Marine Salmon Aquaculture Has a Great Future if Done Properly

Cermaq is a Norwegian aquaculture company that is proposing salmon farms in four locations, including Mahone Bay and St. Margaret’s Bay. The proposal has prompted some energetic dissent, much of which is ill-informed.

First a bit of global context. The world’s population continues to grow in numbers and prosperity. As people’s incomes rise they consume more and more meat and fish. The world’s population doubled in the last fifty years. The consumption of animal protein quadrupled.

Farmed fish has been important to meeting that demand, rising from almost nothing to more than 15% of the total today, higher than beef’s share.

Rapidly growing global production of farmed Atlantic salmon reached approximately 2.6 million metric tons in 2019. Leading producers include Chile, Norway, Scotland, and the Faroe Islands.

A group called the Twin Bays Coalition is campaigning against the Cermaq initiative. Their arguments, if accepted, would point to shutting down the entire global industry for marine-based farmed salmon.

To their credit, they have taken down a page of their website that was replete with incorrect stale-dated material. The site nevertheless conveys an inaccurate picture of the industry. Some important facts:

  1. The aquaculture industry is subject to food safety regulation in the same way as agricultural products. Salmon is viewed by doctors and nutritionists as better for you than red meat.
  2. Salmon may contact Infectious Salmon Anemia (ISA). If that happens the fish in that pen must be removed to protect both wild and farmed salmon. Until 2016 they were destroyed and the grower compensated. Those fish are now processed for human consumption with no compensation for the grower. ISA represents zero risk to human health. Consuming affected fish is much more environmentally responsible than dumping them on land or at sea.
  3. The former NDP government loaned $18 million to Cooke Aquaculture, of which $14 million is still owed. Cooke has repaid $2.3 million and earned another $1.7 million by job creation. Cooke has 205 employees in Nova Scotia.
  4. It is possible for aquaculture operators to get government support for research projects.

  5. Fish farms have been around for many years including sites near the prime lobster areas on the south shore. Lobster fishermen have had a series of excellent years while fish farms have continued to grow.
  6. According to Cermaq “The pellets we feed our salmon contain both plant-based (about 70 percent) and animal-based ingredients (about 30 percent). The conversion ratio is 1.2 pounds of feed for 1 pound of salmon.” Of the animal-based ingredients, more than 40% of fishmeal requirements and almost 60% of fish oil are sourced from trimmings. So perhaps 180 grams of sustainably caught wild fish are needed to produce one kilogram of farmed salmon.
  7. The very efficient conversion ratio will have the added benefit of a much-reduced volume of feces from the farmed fish.
  8. The former NDP government put a moratorium on new sites before the 2013 election. The duly elected new government commissioned the highly consultative Doelle-Lahey report in 2014 and took a further three years to reopen the industry to growth under new regulations.

    Those were informed by that report, though not to the extent wished for by environmental groups such as the Ecology Action Centre. That is how democracy works.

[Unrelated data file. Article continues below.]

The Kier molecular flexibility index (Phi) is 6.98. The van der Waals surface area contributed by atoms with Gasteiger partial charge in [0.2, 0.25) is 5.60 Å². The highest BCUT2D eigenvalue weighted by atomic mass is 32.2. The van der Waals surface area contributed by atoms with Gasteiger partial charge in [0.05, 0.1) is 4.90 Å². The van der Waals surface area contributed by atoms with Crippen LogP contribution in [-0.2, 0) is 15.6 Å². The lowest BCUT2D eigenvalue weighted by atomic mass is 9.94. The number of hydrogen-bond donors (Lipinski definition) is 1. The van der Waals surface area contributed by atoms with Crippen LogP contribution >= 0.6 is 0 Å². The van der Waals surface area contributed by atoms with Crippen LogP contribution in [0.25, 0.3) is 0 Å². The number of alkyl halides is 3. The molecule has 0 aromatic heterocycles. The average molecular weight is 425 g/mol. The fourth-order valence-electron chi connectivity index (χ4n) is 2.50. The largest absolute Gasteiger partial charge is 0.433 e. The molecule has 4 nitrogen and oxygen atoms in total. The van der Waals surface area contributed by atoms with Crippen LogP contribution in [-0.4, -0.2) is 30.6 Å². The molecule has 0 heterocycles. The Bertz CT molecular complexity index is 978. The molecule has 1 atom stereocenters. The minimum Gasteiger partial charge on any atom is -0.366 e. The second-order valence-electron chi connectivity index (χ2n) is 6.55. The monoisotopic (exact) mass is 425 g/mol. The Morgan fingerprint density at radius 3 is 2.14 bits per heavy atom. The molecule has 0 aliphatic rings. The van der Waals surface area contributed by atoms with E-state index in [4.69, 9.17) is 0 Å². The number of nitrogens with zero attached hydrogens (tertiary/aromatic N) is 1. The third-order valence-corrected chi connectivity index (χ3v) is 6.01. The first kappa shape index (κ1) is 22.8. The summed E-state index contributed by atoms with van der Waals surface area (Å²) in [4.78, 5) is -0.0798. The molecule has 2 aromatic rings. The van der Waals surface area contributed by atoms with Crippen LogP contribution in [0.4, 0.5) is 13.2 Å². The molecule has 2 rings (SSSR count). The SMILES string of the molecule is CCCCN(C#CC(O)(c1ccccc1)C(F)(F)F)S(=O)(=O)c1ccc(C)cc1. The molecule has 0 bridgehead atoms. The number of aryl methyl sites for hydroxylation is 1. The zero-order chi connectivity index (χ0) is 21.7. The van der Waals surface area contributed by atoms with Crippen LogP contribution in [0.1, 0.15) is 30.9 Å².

9. A company called Sustainable Blue has developed a small land-based facility that eliminates some of the challenges faced by marine-based farms.

    Compared to $12 a pound for marine-based salmon at Superstore this week, its fillets cost $23 per pound ($21 for frozen). At that price, it will never be more than a small niche product. Sustainable Blue advises that in its feed “all of the proteins and fats come from sustainable marine sources.”
  10. Open pen farms are an important economic driver for rural Nova Scotia. Cooke, the dominant current player, has 205 employees in Nova Scotia and is an important buyer for hundreds of small businesses. It has substantial growth plans. When fully developed Cermaq’s project would create 300+ jobs and corresponding spinoff benefits.

That is not to say that there are no issues. Some of the salmon farms prior to the new regulations had avoidable problems, particularly with the choices of locations.

It is difficult to find a suitable site. It needs to be a respectful distance from residences, away from places much used by boaters, having enough flow to eliminate waste, and protected from heavy wave and wind damage.

Farmed salmon can represent risks to wild salmon, although the rivers within those two bays have weak or non-existent runs, so interactions would be infrequent.

The Ecology Action Centre does not support open net-pen salmon aquaculture in any form but would be less unhappy if the regulations had precisely followed the Doelle-Lahey recommendations.

Their opposition to Cermaq, like that of the authors of the Twin Bays website, will be driven primarily by dissatisfaction with the regulatory environment, not the particulars of the Cermaq proposal.

Cermaq should not be given a carte blanche. They are required by regulation to consult communities. They should be allowed to make their case in the context of the new regulatory environment and given the opportunity to respond to concerns. The most useful and effective response for concerned citizens is to engage constructively with the process.

Properly done marine salmon aquaculture can be a valuable response to the world’s growing appetite for protein.


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